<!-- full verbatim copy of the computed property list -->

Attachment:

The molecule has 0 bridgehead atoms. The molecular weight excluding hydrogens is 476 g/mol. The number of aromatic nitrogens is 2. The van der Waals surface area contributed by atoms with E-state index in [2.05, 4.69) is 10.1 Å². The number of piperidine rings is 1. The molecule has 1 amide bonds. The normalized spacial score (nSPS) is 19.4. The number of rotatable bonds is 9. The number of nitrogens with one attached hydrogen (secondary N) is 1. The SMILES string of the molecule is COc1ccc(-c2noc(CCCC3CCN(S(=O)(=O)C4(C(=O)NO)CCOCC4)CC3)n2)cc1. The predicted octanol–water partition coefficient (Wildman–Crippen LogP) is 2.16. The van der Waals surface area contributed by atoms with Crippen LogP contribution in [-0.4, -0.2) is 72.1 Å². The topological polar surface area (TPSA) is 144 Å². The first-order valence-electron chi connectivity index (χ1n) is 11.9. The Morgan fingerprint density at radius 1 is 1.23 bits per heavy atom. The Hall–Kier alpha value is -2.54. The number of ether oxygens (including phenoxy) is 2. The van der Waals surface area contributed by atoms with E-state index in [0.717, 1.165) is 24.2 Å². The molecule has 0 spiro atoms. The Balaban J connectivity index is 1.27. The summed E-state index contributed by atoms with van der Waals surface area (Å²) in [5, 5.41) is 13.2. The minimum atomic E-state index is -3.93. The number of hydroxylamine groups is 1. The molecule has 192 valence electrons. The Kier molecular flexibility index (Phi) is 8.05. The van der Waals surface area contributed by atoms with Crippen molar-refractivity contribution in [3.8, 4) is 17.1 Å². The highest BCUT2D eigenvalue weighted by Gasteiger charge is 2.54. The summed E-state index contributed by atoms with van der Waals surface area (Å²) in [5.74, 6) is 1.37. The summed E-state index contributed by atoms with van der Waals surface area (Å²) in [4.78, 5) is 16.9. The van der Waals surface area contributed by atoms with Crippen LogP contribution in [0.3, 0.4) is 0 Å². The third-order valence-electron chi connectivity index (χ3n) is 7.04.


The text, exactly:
The molecule has 0 bridgehead atoms. The molecular weight excluding hydrogens is 476 g/mol. The number of aromatic nitrogens is 2. The van der Waals surface area contributed by atoms with E-state index in [2.05, 4.69) is 10.1 Å². The number of piperidine rings is 1. The molecule has 1 amide bonds. The normalized spacial score (nSPS) is 19.4. The number of rotatable bonds is 9. The number of nitrogens with one attached hydrogen (secondary N) is 1. The SMILES string of the molecule is COc1ccc(-c2noc(CCCC3CCN(S(=O)(=O)C4(C(=O)NO)CCOCC4)CC3)n2)cc1. The predicted octanol–water partition coefficient (Wildman–Crippen LogP) is 2.16. The van der Waals surface area contributed by atoms with Crippen LogP contribution in [-0.4, -0.2) is 72.1 Å². The topological polar surface area (TPSA) is 144 Å². The first-order valence-electron chi connectivity index (χ1n) is 11.9. The Morgan fingerprint density at radius 1 is 1.23 bits per heavy atom. The Hall–Kier alpha value is -2.54. The number of ether oxygens (including phenoxy) is 2. The van der Waals surface area contributed by atoms with E-state index in [0.717, 1.165) is 24.2 Å². The molecule has 0 spiro atoms. The Balaban J connectivity index is 1.27. The summed E-state index contributed by atoms with van der Waals surface area (Å²) in [5, 5.41) is 13.2. The minimum atomic E-state index is -3.93. The number of hydroxylamine groups is 1. The molecule has 192 valence electrons. The Kier molecular flexibility index (Phi) is 8.05. The van der Waals surface area contributed by atoms with Crippen molar-refractivity contribution in [3.8, 4) is 17.1 Å². The highest BCUT2D eigenvalue weighted by Gasteiger charge is 2.54. The summed E-state index contributed by atoms with van der Waals surface area (Å²) in [5.74, 6) is 1.37. The summed E-state index contributed by atoms with van der Waals surface area (Å²) in [4.78, 5) is 16.9. The van der Waals surface area contributed by atoms with Crippen LogP contribution in [0.3, 0.4) is 0 Å². The third-order valence-electron chi connectivity index (χ3n) is 7.04.